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Indian teachers help pandemic-hit girl dropouts return to school | Education News


Nashik, India – Aarti Ambore, 17, says she saw her childhood slipping away when her father suddenly died of a heart attack in September 2021.

Gajanan, her father, was a labourer and the only earning member of their family of five. He was only 47.

Living in a slum in India’s western state of Maharashtra, Aarti’s mother, Vandana, 39, started working as a house help to make ends meet.

“Our financial situation got precarious after the outbreak of COVID-19 in March 2020,” Vandana told Al Jazeera. “It became difficult to keep our three kids in school. After my husband died, I was all by myself.”

Vandana earned somewhere between $75-80 a month – not enough to allow her to look after the family.

A few months after Gajanan’s death, she married her eldest daughter off. Ambore, who was 15 at the time and studying in ninth grade, was next. It didn’t matter that she was one of the brightest students in her class.

“I didn’t want to drop out of school,” said Ambore. “But my mother was helpless. We were struggling to even manage two meals a day. I had no hope.”

India Nasik
Aarti Ambore with her mother Vandana [Parth MN/Al Jazeera]

However, about two months before Gajanan’s death, Kunda Bachhav, 40, and Vaishali Bhamre, 45, teachers in a municipal school in Aarti’s city of Nashik, began to notice the effect of school closures during the coronavirus lockdown.

“Our school is up to eighth standard,” Bachhav told Al Jazeera. “We realised that several students that came from poor families dropped out of the education system after passing out of our school. Most of them were girls.”

The statewide data corroborates Bachhav’s anecdotal observations.

According to the Economic Survey of Maharashtra for 2022-23 (PDF), girls’ enrolment in secondary (ninth and 10th grades) and higher secondary (11th and 12th) studies dropped from 46.5 percent in the pre-pandemic year of 2019-20 to 31 percent in 2021-22.

The overall dropout rate of secondary school students in the state rose from 6.4 percent to 10.7 percent during the same period.

To mitigate the damage at the local level, Bachhav and Bhamre started the Karmadan Foundation in August 2021.

India Nasik
Vaishali Bhamre, right, with some of the girls their foundation helped [Parth MN/Al Jazeera]

“We took responsibility for five girls between us to start things off,” Bachhav said.

“We then reached out to potential donors via social media and several noteworthy people came forward. In under two years, we managed to help 80 girls in Nashik either stay in school or get back to it. We are hoping to increase that number as more and more people come forward to help.”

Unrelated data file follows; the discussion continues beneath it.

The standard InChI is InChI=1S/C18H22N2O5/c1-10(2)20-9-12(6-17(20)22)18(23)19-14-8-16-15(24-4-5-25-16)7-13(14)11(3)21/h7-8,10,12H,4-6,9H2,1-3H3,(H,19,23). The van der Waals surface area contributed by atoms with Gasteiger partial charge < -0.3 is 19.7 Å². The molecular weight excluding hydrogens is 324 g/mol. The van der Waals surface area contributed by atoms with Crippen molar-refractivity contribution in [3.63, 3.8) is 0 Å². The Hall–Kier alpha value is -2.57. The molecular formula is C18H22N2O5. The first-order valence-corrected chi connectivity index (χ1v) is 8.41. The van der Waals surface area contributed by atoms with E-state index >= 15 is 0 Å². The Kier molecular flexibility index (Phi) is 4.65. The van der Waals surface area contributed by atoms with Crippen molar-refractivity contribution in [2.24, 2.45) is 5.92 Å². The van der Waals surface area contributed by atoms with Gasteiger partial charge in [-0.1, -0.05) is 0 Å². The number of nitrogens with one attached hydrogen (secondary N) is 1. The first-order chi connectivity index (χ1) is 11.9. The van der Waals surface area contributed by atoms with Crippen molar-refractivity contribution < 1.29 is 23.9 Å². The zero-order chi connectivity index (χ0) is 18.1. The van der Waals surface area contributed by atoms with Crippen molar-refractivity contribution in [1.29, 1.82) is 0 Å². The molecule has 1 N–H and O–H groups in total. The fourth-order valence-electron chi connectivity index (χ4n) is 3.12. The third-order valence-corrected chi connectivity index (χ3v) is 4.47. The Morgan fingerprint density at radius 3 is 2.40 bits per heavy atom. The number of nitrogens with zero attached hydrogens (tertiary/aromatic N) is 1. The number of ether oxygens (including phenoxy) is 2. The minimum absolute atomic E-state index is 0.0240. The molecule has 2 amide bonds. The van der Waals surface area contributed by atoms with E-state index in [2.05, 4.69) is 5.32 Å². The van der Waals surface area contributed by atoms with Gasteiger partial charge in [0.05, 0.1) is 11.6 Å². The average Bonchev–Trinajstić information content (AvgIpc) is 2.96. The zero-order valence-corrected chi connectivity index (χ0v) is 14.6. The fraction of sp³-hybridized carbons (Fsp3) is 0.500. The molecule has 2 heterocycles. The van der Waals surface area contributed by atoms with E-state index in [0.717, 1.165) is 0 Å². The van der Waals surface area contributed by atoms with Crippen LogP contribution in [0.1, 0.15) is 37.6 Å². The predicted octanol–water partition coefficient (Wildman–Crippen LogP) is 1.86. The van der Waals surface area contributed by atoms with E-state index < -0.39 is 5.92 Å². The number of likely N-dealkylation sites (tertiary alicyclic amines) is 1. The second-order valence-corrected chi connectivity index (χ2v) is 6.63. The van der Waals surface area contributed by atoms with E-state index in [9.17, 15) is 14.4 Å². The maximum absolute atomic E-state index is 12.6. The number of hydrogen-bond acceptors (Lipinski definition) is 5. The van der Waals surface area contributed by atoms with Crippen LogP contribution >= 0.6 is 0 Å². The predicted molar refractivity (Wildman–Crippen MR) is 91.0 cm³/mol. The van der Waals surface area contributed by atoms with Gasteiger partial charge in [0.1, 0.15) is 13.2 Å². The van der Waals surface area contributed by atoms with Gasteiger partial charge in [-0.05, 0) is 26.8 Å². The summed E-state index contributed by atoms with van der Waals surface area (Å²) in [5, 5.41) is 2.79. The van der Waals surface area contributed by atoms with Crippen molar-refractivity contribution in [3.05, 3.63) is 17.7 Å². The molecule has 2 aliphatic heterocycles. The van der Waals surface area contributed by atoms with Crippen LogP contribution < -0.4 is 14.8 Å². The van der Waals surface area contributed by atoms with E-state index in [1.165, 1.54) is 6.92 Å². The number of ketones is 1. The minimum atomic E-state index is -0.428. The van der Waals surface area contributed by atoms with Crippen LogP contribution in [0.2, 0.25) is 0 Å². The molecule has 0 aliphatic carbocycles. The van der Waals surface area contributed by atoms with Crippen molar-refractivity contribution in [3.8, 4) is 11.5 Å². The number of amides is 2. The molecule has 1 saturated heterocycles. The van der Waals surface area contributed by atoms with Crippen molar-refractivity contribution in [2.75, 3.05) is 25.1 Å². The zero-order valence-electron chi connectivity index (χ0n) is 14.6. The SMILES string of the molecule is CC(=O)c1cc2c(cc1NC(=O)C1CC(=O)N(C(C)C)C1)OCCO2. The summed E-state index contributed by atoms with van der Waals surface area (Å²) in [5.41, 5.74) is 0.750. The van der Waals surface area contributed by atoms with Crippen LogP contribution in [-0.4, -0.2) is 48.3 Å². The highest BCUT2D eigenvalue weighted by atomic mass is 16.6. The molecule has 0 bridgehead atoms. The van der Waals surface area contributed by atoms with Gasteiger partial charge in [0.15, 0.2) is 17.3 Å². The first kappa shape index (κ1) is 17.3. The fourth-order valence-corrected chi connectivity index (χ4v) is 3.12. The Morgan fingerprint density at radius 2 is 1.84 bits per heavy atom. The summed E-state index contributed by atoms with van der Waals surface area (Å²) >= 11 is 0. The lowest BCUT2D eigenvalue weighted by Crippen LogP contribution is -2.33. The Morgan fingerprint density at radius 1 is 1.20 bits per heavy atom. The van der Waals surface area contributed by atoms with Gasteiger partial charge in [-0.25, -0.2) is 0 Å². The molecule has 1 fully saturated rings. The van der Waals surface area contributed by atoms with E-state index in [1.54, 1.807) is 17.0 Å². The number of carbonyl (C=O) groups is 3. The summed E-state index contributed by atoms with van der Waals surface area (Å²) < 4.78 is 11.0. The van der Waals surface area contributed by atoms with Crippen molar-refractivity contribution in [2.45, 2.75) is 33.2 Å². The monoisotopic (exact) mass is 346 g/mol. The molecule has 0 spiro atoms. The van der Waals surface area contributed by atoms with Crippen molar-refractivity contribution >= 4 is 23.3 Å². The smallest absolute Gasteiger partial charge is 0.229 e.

Ambore was one of them.

The Karmadan Foundation paid $100 of her school fees for the 10th standard just when her mother considered ending her education prematurely. After she passed her board exams, the foundation helped her get admission to a Bachelor of Arts degree in a Nashik college.

“My college fees and expenses for books and stationery are all taken care of,” Ambore said. “I will make the most of this opportunity. It was difficult to see girls around me dropping out of school and getting married. I thought my fate was sealed.”

‘Girls have started to dream again’

Ambore currently works at a photo studio while pursuing a college degree. “I just want to ensure my mother quits being a house help,” she said.

Heramb Kulkarni, an educationist based in Maharashtra, said there has been significant progress in school enrolment at the primary level.

“But the problems arise for girl students after the eighth standard,” he added. “The dropouts post-COVID are particularly visible in impoverished districts. Girls after dropping out either go to work or are married off.”

India Nasik teachers
Aarti Ambore and her mother Vandana, third and fourth from left, with Kunda Bachhav and Vaishali Bhamre at a school in Nashik [Parth MN/Al Jazeera]

Aarti Bhise, 17, had started working as a house help with her mother, Sagarbai, 40, after finishing the eighth grade.

“I was devastated when I had to drop out of school,” she said. “I would think of the classroom and my classmates while doing dishes in other people’s homes.”

Bhise’s father, Sunil, died in 2009. Sagarbai kept the family afloat by working as a house help. However, after the lockdown, Sagarbai’s income completely stopped and she couldn’t afford to keep Bhise in school.

“Luckily, Kunda ma’am got to know of our situation,” she said. “I filled a form that allows students to directly appear for the 10th standard board exams. The next year, I was enrolled in a college here for the Bachelor of Commerce degree.”

Bhise smiles ear to ear while talking about college. She loves every minute of it. Inspired by her teachers, she wants to emulate their work when she grows up.

“Just like my teachers helped me in a difficult time, I want to become a teacher and help marginalised students,” she said.

“Students take education for granted. But some of us realise its true value. And we want to impart the same values in to the next generation.”

Almost all the girls that Karmadan Foundation has helped want to give back to society. Someone wants to be a lawyer to fight for marginalised people, someone wants to be a police officer to ensure justice and someone wants to join the civil services.

Ambore is the most ambitious of them all. “I want to be a politician,” she said.

Her reasons are straightforward. “The roads are cleaned up before a politician’s visit,” Ambore said. “I want that kind of power so I can help more and more people that come from poor families.”

Bachhav, proudly listening to Ambore, doesn’t care too much about the end result though.

“Girls have started to dream again,” she said. “For now, that is all that matters.”



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